In Thailand, the past two years have seen more than 130 people charged with insulting the country’s monarchy – many of them student activists who led the mass protests that roiled the capital Bangkok in late 2020 and early 2021. The country’s lese-majeste law, which criminalizes any criticism of the king, the royal family, or the institution of the monarchy, and carries punishments of up to 15 years in prison, has long been viewed by dissenting political activists as a block on a full and open discussion about the country’s lopsided concentrations of political and economic power.
One of the most outspoken critics of the lese-majeste law is Pavin Chachavalpongpun, an exiled Thai academic who currently serves as associate professor at Kyoto University’s Center for Southeast Asian Studies. Pavin, who faces arrest if he ever returns to Thailand, recently launched 112WATCH, an internationally focused campaign aiming for the repeal of Article 112 of the Thai penal code, as the lese-majeste law is formally known. In a recent email exchange, he spoke with The Diplomat’s Southeast Asia Editor Sebastian Strangio about the origins of the campaign, the recent spate of lese-majeste cases, and the question of whether public reverence for the Thai monarchy is waning.
Tell me about the origins of 112WATCH, and how you envision the repeal of Thailand’s lese-majeste law coming about.
112WATCH is a coalition of people and organizations that value human rights and democracy. The campaign aims to halt the Thai authorities’ escalating use of Article 112, Thailand’s lese-majeste law, which is used to punish, sideline, and silence citizens. In the past five years, at least 130 individuals have been charged with lese-majeste. Its use heightened during the 2020-2021 protests in Thailand. Prominent protest leaders have been judicially harassed, some have faced countless trials and hundreds of years imprisonment. The situation is monstrous. Therefore, in September 2021, I, as a victim of the lese-majeste law myself, decided to set up a coalition of like-minded people who believe the discursive use of lese-majeste law has to stop.
The key objective of 112WATCH is to build an advocacy coalition to produce positive policy change regarding Article 112 in Thailand. The goal is to establish networks among foreign governments and international organizations, especially those working on the issue of human rights and freedom of speech, to make them realize the intensity of the problems with Article 112 in Thailand. By doing so, it will place the problems with Article 112 under a global spotlight. 112WATCH strives to initiate a new dialogue or narrative about the lese-majeste law, based on the belief that a channel of communication is vital to the repeal of this law. The intention is not so much on using international networks to put pressure on Thailand, but rather to create an understanding that the abolition of the lese-majeste law will bring greater benefits to the country, including a widening of the democratic space.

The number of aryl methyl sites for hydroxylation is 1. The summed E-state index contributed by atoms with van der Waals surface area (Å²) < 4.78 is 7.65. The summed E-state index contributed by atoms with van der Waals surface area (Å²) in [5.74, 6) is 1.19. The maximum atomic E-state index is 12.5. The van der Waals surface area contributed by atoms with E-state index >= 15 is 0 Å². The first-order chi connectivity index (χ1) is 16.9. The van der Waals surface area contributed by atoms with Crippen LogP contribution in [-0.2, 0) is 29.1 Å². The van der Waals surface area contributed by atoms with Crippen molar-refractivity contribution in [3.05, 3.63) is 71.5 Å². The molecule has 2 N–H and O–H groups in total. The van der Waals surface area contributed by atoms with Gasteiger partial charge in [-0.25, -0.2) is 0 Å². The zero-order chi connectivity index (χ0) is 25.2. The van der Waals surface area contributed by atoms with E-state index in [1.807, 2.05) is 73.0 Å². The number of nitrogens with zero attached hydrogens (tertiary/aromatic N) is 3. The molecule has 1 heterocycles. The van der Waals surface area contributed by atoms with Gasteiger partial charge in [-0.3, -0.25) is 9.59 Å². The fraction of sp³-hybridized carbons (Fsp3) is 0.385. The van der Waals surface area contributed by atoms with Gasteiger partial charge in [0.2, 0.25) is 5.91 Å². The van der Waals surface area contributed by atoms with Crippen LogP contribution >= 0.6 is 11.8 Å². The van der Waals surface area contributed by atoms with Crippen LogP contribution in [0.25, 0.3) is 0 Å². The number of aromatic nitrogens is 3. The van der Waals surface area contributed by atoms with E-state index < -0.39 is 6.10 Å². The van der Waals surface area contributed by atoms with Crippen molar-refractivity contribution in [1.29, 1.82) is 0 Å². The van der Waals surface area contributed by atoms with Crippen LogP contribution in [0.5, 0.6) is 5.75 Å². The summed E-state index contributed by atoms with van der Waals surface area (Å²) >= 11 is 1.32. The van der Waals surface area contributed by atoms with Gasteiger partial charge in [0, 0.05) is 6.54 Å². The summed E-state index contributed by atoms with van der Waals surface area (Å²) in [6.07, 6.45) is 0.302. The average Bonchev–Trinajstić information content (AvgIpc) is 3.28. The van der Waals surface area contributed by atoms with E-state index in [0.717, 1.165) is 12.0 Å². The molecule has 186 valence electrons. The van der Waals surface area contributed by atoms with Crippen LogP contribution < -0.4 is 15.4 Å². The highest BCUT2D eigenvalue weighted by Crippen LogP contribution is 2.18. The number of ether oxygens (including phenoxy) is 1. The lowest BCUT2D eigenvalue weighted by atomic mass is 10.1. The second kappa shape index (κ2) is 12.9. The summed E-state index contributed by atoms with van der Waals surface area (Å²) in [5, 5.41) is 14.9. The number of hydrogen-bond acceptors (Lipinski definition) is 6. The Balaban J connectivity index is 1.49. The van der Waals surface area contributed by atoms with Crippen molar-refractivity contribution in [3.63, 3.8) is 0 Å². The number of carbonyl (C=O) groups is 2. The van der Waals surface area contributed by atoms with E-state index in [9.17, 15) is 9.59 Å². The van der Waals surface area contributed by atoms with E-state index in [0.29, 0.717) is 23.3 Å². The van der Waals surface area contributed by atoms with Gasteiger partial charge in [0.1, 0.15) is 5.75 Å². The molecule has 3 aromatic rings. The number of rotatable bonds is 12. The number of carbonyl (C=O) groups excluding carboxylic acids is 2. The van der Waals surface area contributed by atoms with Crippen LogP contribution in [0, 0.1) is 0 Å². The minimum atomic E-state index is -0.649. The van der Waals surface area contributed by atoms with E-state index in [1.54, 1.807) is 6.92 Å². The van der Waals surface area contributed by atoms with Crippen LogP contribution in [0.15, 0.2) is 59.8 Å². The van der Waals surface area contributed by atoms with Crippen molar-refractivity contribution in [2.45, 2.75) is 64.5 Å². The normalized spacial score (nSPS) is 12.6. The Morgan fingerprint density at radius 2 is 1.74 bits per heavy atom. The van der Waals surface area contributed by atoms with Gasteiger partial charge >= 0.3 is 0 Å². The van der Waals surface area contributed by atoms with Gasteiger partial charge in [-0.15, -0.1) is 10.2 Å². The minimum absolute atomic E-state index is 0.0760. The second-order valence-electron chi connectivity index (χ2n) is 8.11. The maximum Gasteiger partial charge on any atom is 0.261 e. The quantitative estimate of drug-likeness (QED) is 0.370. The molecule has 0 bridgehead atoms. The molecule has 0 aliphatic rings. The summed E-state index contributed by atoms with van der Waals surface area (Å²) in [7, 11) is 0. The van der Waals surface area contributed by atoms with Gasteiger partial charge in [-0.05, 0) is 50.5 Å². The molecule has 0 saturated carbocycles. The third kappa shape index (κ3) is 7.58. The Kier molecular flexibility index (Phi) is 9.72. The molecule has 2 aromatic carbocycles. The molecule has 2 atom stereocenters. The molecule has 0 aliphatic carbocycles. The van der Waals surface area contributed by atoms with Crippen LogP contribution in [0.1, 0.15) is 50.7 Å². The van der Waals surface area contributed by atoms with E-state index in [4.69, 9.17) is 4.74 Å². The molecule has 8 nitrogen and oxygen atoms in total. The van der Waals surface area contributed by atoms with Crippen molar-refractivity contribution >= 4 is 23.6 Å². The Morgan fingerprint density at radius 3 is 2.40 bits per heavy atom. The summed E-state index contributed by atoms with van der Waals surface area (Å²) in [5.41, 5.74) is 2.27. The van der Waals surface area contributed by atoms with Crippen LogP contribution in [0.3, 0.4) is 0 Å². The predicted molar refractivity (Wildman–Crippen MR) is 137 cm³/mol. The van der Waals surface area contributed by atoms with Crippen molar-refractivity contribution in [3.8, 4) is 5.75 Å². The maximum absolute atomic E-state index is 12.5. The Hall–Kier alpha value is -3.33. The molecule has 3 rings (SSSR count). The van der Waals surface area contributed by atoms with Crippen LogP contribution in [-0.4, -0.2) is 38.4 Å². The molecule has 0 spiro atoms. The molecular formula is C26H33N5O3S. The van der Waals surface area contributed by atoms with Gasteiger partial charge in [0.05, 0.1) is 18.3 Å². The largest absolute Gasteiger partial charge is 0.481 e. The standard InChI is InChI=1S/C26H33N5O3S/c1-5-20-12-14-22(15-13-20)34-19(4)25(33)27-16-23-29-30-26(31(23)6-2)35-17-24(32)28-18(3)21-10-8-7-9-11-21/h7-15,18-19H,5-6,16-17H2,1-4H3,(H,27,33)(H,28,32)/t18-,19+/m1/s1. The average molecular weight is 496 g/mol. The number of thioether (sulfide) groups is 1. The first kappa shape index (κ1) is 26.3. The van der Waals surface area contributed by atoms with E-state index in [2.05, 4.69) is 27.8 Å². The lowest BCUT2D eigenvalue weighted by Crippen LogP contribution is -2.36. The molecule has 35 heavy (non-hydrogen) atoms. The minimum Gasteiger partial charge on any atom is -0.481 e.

For those of our readers who may not be familiar with the situation in Thailand, explain to us why the monarchy, and the conservative political establishment clustered around it, is so scared about an open discussion of the institution.
Although nominally democratic, Thailand has for decades experienced periodic political interventions of the monarchy and its supporting institutions. In fact, the “network monarchy” has dominated Thai politics so powerfully that it was willing to eliminate any elected governments should they pose a threat to its position of power, mostly with the enthusiastic cooperation of the army through its repeated military coups. In this power structure, the monarchy is located right at the top of its apex. To guarantee its power and authority, the monarchy has been made inviolable through the application of the lese-majeste law.
Lese-majeste, or the crime of injury to royalty, is defined by Article 112 of the Thai Criminal Code, which states that defamatory, insulting or threatening comments about the king, queen, and regent are punishable by three to 15 years in prison. Enacted in 1908, its more recent uses have been highly politicized and abused as a political weapon, at first to undermine political opponents and later to attack anyone with different political ideologies. Because it allows anyone to file lese-majeste complaints to the police and because of the severity of the punishment, this law in practice is effective in controlling the behavior of members of Thai society, including the way they discuss issues related to the monarchy.